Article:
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C200: Density = Economic Development

March 30, 2011
by Eric Schinfeld

< Seattle's International District and beyond, from Beacon Hill - click to enlarge; photo: Dan Bertolet >

Denser cities are the ultimate economic development investment. But don’t take my word for it; ask physicist Geoffrey West:

[W]henever a city doubles in size, every measure of economic activity, from construction spending to the amount of bank deposits, increases by approximately 15 percent per capita. It doesn’t matter how big the city is; the law remains the same. “This remarkable equation is why people move to the big city,” West says. “Because you can take the same person, and if you just move them to a city that’s twice as big, then all of a sudden they’ll do 15 percent more of everything that we can measure.” (emphasis added)

We already know that the largest 100 metropolitan areas in this country house two-thirds of our population and generate 75 percent of our GDP. But West’s insight is that it’s not just about large cities, but dense cities in particular:

In recent decades, though, many of the fastest-growing cities in America, like Phoenix and Riverside, Calif., have given us a very different urban model. These places have traded away public spaces for affordable single-family homes, attracting working-class families who want their own white picket fences. West and Bettencourt point out, however, that cheap suburban comforts are associated with poor performance on a variety of urban metrics. Phoenix, for instance, has been characterized by below-average levels of income and innovation (as measured by the production of patents) for the last 40 years.

Essentially, it’s fair to say the following statement: If you want a stronger economy, create a denser city.


Eric Schinfeld is the Program Manager for Economic Development at the Puget Sound Regional Council. He is the lead writer for The Prosperity Blog, which focuses on Puget Sound economic development issues.


Density = Economic Development


Denser cities are the ultimate economic development investment. But don’t take my word for it; ask physicist Geoffrey West:


[W]henever a city doubles in size, every measure of economic activity, from construction spending to the amount of bank deposits, increases by approximately 15 percent per capita. It doesn’t matter how big the city is; the law remains the same. “This remarkable equation is why people move to the big city,” West says. “Because you can take the same person, and if you just move them to a city that’s twice as big, then all of a sudden they’ll do 15 percent more of everything that we can measure.” (emphasis added)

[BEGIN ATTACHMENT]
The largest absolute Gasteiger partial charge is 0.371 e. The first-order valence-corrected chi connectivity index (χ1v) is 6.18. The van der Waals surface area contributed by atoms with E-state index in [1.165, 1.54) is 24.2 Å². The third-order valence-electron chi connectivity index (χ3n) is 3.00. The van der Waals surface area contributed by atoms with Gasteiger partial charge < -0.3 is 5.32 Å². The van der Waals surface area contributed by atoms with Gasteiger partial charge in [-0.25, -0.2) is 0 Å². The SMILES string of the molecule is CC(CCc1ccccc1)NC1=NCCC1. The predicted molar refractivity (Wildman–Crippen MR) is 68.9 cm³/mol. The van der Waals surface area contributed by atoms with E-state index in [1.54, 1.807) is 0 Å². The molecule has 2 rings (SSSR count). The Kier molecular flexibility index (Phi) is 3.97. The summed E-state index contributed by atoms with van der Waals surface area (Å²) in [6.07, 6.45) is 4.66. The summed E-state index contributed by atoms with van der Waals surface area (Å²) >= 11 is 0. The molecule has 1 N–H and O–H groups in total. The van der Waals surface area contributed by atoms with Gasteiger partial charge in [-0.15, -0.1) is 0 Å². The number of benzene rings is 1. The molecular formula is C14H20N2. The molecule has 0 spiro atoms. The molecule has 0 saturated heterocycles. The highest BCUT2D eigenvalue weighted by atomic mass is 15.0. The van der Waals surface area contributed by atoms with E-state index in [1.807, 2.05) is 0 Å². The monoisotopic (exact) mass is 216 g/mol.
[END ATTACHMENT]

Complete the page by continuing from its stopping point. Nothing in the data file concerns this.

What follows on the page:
We already know that the largest 100 metropolitan areas in this country house two-thirds of our population and generate 75 percent of our GDP. But West’s insight is that it’s not just about large cities, but dense cities in particular:


In recent decades, though, many of the fastest-growing cities in America, like Phoenix and Riverside, Calif., have given us a very different urban model. These places have traded away public spaces for affordable single-family homes, attracting working-class families who want their own white picket fences. West and Bettencourt point out, however, that cheap suburban comforts are associated with poor performance on a variety of urban metrics. Phoenix, for instance, has been characterized by below-average levels of income and innovation (as measured by the production of patents) for the last 40 years.


Essentially, it’s fair to say the following statement: If you want a stronger economy, create a denser city.


Eric Schinfeld is the Program Manager for Economic Development at the Puget Sound Regional Council. He is the lead writer for the Prosperity Blog, which focuses on Puget Sound economic development issues.

Want to save working farms, working forests, and Puget Sound, and be happy? Live in a dense city.

March 30, 2011
by Tim Trohimovich

< Photo: Futurewise >

Your mother was right, eating vegetables is good for you. Eating locally grown vegetables is even better as they lose nutrients the farther and longer they have to travel. I used to think I was sacrificing when I ate my greens, but well-cooked vegetables taste great.

Cities are like that. They are good for us, but we imagine that living in a city is a sacrifice. Once we get to know them they we realize they can be great places to live and work.

The evidence is clear. Paving over farms and forests results in the loss of jobs, local food, and local fiber. It also increases storm water runoff, polluting rivers, streams, and Puget Sound. That is why Washington’s Growth Management Act, and similar legislation in other states, focuses growth into our existing cities.

And it is working. Peer reviewed studies show Washington is getting more growth in its urban growth areas. The National Resources Inventory shows that between 2002 and 2007, Washington State used half of the new land for each net new resident compared to the United States as a whole. Policies that focus growth into urban areas are also associated with increased physical activity for recreation and increased walking and biking to work.